Hungarians and Germans continue to remain tied together by a close friendship, and cooperation between the two countries extends to a great many areas, from defence policy to digitisation, Justice Minister Judit Varga stressed on Wednesday in Berlin where she had talks with several senior German politicians and attended the meeting of the Hungarian-German Forum.

The 30th anniversary of the opening of the Hungarian border which led the way to German unity and the unification of Europe “is a good opportunity to stop for a while, and think about the fact that for centuries our nations have been tied together by a close friendship,” the Minister said in a statement given to the public service media.

Regarding the events of the Hungarian-German Forum, she highlighted that this is a very useful meeting also from the respect that “political opponents sit down and discuss their differences” as it is possible to find a common denominator on every issue.

Including migration policy, in the context of which “German mainstream politics, too, is beginning to understand that it is better to place the emphasis on the resolution of problems locally,” and “with common development projects we must achieve that people should not be forced to leave their countries”.

In migration policy there is a need for tolerance above all, the Minister added, highlighting that Hungary has never criticised other countries for pursuing policies that are different following from their historical traditions and social arrangements.

She said Hungarian-German cooperation is very diverse, and “we should talk about this, the essence of the matter and the facts, rather than insult one another in the disguise of the rule of law”.

Mrs Varga stressed that Europe’s unity must be created over and over again, “from case to case, from day to day, from file to file,” and this work must be pursued in the spirit that Europe is a community of strong nation states that respect one another; a community which does not forget about its Christian roots and “does not want to become an immigrant continent”.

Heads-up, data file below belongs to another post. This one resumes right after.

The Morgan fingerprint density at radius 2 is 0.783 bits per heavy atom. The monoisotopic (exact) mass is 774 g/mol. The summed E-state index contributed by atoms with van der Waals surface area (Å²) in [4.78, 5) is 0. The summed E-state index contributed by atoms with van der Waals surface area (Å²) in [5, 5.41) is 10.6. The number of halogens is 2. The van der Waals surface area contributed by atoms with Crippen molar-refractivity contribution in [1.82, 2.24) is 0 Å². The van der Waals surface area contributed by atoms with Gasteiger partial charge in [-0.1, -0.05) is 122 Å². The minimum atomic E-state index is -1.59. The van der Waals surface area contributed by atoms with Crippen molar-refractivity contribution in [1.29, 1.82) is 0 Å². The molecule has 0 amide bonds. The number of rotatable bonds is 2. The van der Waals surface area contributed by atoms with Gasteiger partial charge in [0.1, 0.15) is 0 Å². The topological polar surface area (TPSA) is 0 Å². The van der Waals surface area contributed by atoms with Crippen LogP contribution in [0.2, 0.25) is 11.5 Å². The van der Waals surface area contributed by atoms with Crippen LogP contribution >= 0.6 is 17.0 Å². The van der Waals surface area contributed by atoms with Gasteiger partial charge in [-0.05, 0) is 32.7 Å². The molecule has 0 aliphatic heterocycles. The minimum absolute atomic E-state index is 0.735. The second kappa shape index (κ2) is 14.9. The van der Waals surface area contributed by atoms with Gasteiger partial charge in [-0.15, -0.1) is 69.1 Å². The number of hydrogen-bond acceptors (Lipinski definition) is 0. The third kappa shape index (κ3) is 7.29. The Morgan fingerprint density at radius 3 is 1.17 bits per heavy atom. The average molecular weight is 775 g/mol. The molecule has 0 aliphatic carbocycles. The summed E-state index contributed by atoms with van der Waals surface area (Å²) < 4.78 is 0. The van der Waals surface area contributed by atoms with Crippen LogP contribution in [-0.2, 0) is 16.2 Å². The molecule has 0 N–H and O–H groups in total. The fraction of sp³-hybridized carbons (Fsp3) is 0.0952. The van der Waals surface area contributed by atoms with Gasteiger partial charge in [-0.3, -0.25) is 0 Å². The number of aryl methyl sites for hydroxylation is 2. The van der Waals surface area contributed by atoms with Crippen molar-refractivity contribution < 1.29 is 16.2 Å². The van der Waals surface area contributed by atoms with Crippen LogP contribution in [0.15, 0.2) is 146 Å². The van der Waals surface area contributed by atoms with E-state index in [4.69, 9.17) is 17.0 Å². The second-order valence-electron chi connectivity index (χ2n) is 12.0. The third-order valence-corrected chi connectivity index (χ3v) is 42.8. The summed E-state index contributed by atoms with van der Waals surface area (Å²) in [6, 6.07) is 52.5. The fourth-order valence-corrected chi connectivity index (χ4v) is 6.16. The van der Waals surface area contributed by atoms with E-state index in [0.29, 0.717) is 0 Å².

At a stage discussion of the Hungarian-German Forum about the reinforcement of Europe, the Minister also said that a new, common spirituality must be built which is based on mutual respect and the desire to learn about one another’s history and traditions. Regarding Hungarian-German relations, she observed that while other nations respect the German people, the Hungarians do not only respect them, but also love them.

Katja Leikert, Member of the Bundestag for the Christian Democratic Union (CDU), deputy head of the joint parliamentary group of CDU and the Bavarian sister party Christian Social Union (CSU) highlighted that we must put an end to the “absurd debates” regarding the 2015 migration flow that seeks to determine who made mistakes about what. We should instead concentrate on making the protection of the external borders effective and creating a new European asylum system which is “fair” and in which every country collectively bears the burdens and not a single country seeks to withdraw from the common responsibilities.

Manual Sarrazin, Member of the Bundestag for the Greens, the politician in his parliamentary group dealing with Central Europe said, among others, that the Hungarian government, too, is to blame for the fact that its asylum policy is criticised as it allows “doubts to emerge” in connection with the humane conditions of the temporary housing of asylum-seekers and presents itself in debates in Germany and Europe as an “anti-refugee” political force.

The politician of the left-leaning political party added that while the distribution of asylum-seekers among Member States on the basis of quotas would be a good solution, in the wake of the debates of recent years one can conclude that this concept is “politically dead”.

Mrs Varga stressed that the protection of the common European borders, too, forms part of European solidarity, as do the efforts which are aimed at eliminating the causes of migration, and ensuring that those who are nonetheless forced to leave their countries should find help as close to their homes as possible.

Regarding the perception of Hungary’s refugee policy in the German press, the Minister observed that there appear to be “systemic problems” in the German media.